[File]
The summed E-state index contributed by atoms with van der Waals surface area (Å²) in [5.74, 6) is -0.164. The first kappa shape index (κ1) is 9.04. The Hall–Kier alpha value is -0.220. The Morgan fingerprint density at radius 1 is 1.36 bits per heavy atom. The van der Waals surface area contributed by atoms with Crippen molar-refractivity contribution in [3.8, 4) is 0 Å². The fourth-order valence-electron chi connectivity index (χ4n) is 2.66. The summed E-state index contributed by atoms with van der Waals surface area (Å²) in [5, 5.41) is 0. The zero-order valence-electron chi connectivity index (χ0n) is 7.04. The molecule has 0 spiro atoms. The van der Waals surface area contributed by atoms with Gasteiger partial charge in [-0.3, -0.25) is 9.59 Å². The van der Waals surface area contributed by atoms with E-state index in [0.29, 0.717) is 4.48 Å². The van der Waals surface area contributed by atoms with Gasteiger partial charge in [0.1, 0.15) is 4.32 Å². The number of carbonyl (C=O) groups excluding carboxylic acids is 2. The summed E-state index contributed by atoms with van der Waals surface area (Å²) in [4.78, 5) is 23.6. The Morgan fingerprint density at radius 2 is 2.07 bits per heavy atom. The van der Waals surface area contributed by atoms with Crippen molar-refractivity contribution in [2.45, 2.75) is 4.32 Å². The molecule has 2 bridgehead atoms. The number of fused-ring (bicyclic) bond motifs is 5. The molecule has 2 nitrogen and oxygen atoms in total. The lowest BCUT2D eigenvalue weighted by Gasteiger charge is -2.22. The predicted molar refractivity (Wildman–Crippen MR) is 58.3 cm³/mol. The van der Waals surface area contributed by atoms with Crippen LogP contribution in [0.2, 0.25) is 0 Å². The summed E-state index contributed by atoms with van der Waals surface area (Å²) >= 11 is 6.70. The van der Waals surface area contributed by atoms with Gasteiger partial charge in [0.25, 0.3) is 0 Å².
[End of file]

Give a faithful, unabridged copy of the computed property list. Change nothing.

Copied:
The summed E-state index contributed by atoms with van der Waals surface area (Å²) in [5.74, 6) is -0.164. The first kappa shape index (κ1) is 9.04. The Hall–Kier alpha value is -0.220. The Morgan fingerprint density at radius 1 is 1.36 bits per heavy atom. The van der Waals surface area contributed by atoms with Crippen molar-refractivity contribution in [3.8, 4) is 0 Å². The fourth-order valence-electron chi connectivity index (χ4n) is 2.66. The summed E-state index contributed by atoms with van der Waals surface area (Å²) in [5, 5.41) is 0. The zero-order valence-electron chi connectivity index (χ0n) is 7.04. The molecule has 0 spiro atoms. The van der Waals surface area contributed by atoms with Gasteiger partial charge in [-0.3, -0.25) is 9.59 Å². The van der Waals surface area contributed by atoms with E-state index in [0.29, 0.717) is 4.48 Å². The van der Waals surface area contributed by atoms with Gasteiger partial charge in [0.1, 0.15) is 4.32 Å². The number of carbonyl (C=O) groups excluding carboxylic acids is 2. The summed E-state index contributed by atoms with van der Waals surface area (Å²) in [4.78, 5) is 23.6. The Morgan fingerprint density at radius 2 is 2.07 bits per heavy atom. The van der Waals surface area contributed by atoms with Crippen molar-refractivity contribution in [2.45, 2.75) is 4.32 Å². The molecule has 2 bridgehead atoms. The number of fused-ring (bicyclic) bond motifs is 5. The molecule has 2 nitrogen and oxygen atoms in total. The lowest BCUT2D eigenvalue weighted by Gasteiger charge is -2.22. The predicted molar refractivity (Wildman–Crippen MR) is 58.3 cm³/mol. The van der Waals surface area contributed by atoms with Crippen LogP contribution in [0.2, 0.25) is 0 Å². The summed E-state index contributed by atoms with van der Waals surface area (Å²) >= 11 is 6.70. The van der Waals surface area contributed by atoms with Gasteiger partial charge in [0.25, 0.3) is 0 Å².